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R Workflow

Nowadays, there seems to be an R package for anything and everything. While this makes starting a project in R seem quick and easy, there are considerations to take into account that will make your life easier in the long run.

Working with OnDemand, not against

Having multiple R OnDemand sessions running that utilise the same library may cause issues. It is best to ensure that all idle sessions have been exited properly and the jobs have been deleted from the Active Jobs page which can be found under the Jobs tab in OnDemand. If multiple sessions are needed, try to ensure that they don't interfere with each other.

Understanding your environment

When beginning a project, keep the scope in mind and build your environment accordingly. Trying to build a universal environment that holds all the packages you could ever need will lead to incompatibilities at some point in the future.

Getting comfortable clearing your environment (not just sweeping your session variables) is essential to having a functional library. This is done with the following command:

rm -rf ~/R/x86_64-pc-linux-gnu-library

Note this removes all R libraries. Specific libraries can be removed by following this method, documented in a previous blog post.

Simplify the installation

Once you've cleared your environment, creating an installation script for a given environment will reduce your installation time, and ensure a clean slate.

Below demonstrates installing an R environment within an Apocrita job script, using 4 cores:

#$ -cwd
#$ -pe smp 4
#$ -l h_rt=1:0:0
#$ -l h_vmem=1G
#$ -j y

mkdir -p /data/home/$USER/R/x86_64-pc-linux-gnu-library/4.2

module load R

Rscript 01_install_env.R

The mkdir command is run only once after your environment has been cleared. Also, note that the above mkdir command is creating a R 4.2 environment, which should match the working R version.

Below shows the contents of the 01_install_env.R file:


Defaults for quick and consistent installation have already been specified for you, such as setting the mirror to cloud and using multiple cores.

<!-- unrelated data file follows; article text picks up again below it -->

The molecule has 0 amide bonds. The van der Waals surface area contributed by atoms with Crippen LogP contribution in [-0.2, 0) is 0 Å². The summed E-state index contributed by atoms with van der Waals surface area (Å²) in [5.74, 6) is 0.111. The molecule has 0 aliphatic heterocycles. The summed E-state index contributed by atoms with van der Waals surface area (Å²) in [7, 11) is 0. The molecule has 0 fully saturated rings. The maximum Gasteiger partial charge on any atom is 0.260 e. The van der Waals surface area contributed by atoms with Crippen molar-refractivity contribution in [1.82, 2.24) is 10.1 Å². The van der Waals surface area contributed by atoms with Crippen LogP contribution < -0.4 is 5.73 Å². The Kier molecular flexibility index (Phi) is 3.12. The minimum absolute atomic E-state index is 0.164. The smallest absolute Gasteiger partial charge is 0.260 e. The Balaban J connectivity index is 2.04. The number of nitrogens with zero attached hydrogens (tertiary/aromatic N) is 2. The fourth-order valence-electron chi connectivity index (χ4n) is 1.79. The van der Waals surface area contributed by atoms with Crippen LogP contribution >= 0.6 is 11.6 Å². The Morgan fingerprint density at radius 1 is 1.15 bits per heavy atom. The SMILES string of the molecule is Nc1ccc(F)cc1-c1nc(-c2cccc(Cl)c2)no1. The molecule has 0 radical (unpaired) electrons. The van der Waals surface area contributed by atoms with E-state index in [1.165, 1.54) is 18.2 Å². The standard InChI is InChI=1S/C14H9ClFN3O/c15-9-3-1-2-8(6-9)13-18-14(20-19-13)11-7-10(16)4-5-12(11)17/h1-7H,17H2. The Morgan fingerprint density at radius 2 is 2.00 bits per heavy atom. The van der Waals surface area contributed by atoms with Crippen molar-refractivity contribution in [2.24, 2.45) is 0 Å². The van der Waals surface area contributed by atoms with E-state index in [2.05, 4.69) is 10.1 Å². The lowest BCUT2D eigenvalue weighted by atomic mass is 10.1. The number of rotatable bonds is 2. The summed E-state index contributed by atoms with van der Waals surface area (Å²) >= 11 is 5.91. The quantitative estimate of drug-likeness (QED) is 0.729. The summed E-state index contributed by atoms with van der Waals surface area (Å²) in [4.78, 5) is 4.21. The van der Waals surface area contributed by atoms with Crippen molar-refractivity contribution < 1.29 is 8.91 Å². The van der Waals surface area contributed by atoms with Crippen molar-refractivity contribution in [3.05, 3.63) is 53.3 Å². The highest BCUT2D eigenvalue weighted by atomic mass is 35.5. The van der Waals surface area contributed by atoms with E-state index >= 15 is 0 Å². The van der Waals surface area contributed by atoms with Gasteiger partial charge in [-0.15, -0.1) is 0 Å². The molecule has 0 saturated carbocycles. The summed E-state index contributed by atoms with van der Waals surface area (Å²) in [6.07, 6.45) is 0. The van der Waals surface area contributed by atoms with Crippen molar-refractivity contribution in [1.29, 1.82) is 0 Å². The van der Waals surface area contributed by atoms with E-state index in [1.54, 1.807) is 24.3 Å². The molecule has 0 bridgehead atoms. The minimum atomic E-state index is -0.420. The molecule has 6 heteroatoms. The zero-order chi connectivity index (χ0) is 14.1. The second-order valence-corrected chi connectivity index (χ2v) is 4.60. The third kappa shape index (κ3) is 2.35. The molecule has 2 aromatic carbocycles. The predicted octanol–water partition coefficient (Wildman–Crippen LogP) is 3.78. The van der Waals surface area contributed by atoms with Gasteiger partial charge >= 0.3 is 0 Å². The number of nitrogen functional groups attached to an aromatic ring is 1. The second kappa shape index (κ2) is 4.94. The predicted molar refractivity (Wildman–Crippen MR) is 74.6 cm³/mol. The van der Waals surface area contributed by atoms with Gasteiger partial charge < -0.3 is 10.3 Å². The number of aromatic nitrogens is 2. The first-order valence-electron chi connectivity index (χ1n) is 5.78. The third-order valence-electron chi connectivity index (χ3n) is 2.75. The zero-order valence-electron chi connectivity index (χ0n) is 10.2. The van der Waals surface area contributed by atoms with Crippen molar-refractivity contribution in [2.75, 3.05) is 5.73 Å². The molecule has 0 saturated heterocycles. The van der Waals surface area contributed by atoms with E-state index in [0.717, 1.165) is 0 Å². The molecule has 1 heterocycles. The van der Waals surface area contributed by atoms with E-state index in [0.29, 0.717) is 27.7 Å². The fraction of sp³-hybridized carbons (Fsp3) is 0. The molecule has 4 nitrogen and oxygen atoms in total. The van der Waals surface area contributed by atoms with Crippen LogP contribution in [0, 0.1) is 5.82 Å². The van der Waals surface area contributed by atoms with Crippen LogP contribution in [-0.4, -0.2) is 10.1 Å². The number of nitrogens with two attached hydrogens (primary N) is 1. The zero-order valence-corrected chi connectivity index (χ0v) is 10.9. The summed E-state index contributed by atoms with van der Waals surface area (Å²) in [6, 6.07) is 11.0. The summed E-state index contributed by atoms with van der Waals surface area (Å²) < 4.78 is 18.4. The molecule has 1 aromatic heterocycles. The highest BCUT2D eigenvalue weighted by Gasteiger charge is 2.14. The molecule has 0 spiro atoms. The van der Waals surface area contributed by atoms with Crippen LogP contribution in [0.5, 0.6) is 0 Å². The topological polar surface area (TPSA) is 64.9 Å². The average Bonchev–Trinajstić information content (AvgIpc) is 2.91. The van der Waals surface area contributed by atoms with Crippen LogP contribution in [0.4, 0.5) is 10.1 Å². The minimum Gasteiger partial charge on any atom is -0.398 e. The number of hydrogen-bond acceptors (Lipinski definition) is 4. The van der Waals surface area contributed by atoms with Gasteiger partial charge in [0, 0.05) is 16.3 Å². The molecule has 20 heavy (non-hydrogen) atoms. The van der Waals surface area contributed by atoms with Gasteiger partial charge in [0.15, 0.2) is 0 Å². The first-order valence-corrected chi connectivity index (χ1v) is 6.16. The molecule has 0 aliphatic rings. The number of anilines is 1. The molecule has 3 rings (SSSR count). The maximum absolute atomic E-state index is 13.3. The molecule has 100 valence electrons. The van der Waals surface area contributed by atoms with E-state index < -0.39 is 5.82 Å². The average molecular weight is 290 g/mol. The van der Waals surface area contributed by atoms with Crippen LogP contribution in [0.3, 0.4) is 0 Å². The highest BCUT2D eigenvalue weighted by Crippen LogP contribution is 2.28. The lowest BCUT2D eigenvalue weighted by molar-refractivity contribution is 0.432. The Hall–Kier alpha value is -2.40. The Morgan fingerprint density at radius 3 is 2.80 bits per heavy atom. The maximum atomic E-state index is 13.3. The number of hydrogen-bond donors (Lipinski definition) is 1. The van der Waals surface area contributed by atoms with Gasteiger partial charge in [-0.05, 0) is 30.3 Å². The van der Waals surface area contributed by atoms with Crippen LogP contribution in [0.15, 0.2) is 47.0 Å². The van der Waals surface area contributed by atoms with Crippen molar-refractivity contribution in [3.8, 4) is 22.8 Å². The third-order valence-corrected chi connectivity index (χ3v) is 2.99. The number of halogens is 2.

Save to file frequently

As natural breakpoints in your project arise, take the opportunity to save the relevant datasets and/or plots to file.

Reading from file is much more effective and reproducible than repeating a series of commands time and time again.

If you are concerned about space, you can write and read to a gzipped file using write.csv() and read.table() respectively.

This will result in more intermediary files being created so keeping your raw and processed data directories organised is essential.

Modularise your scripts

Instead of creating a script that is a collection of processes, we recommend creating shorter scripts, each one with a specific purpose. By starting each script name with a number, it is easier to keep track of the workflow. For example, a possible differential expression workflow:


From there, only load packages that are relevant to that script. In this example, DESeq2 is only loaded in script #3 and ggplot2 (or likewise) is only loaded in scripts #4a and #4b.

Start with small data

Build your scripts in OnDemand or an interactive session with only a portion of the data you will ultimately be analysing. This way, you can test and tweak functions and visualisations.

Before moving onto the entire dataset, it is helpful to understand all the data types using Exploratory Data Analysis (EDA) techniques (table() etc.) to predict possible errors.

Example full workflow

Once the scripts are finalised and the data are properly documented with data dictionaries or similar, running a qsub job script on the entirety of the data will be the most reproducible way to finalise the project. I would always recommend doing this before moving onto another script or project. To help with debugging, ensure that logs are being written to file.

Each script will be writing to file and the next will be reading from file. All that is needed to run the entire project would be:

#$ -cwd
#$ -pe smp 1
#$ -l h_rt=1:0:0
#$ -l h_vmem=1G
#$ -j y

module load R

Rscript 02_preprocess_data.R
Rscript 03_DE_analysis.R
Rscript 04a_plot_volcano.R
Rscript 04b_plot_heatmaps.R

Note that one core is being requested for the full analysis, as these scripts only have the capability to run using one core.

Exit intentionally

While idle RStudio sessions will no longer timeout, it is best to quit each session instead of letting them run out. To do this, save your work, remove no longer needed session variables, select "Quit Session...", and close the browser tab. This can be done even if your code is still running but you don't plan on interacting with it. When you are ready to work on it and resources still remain on your job, you can get back to your RStudio session from your My Interactive Sessions tab.

Extra: Global Options

With the recommendations listed above, resuming work in R (interactively or OnDemand) should be painless. To avoid any unpredictable hiccups, it is best to keep your Global Options as shown below:


Note that any "Restore" option should be unchecked. This ensures RStudio does not attempt to load previous data or session configurations (which has been known to cause problems).

However, if you are more comfortable maintaining old sessions (and settings), be sure to clear any extraneous variables before ending each session. You will not be able to enter a new session if the stored variables exceed the amount of resources requested.

Title image: Cris DiNoto on unsplash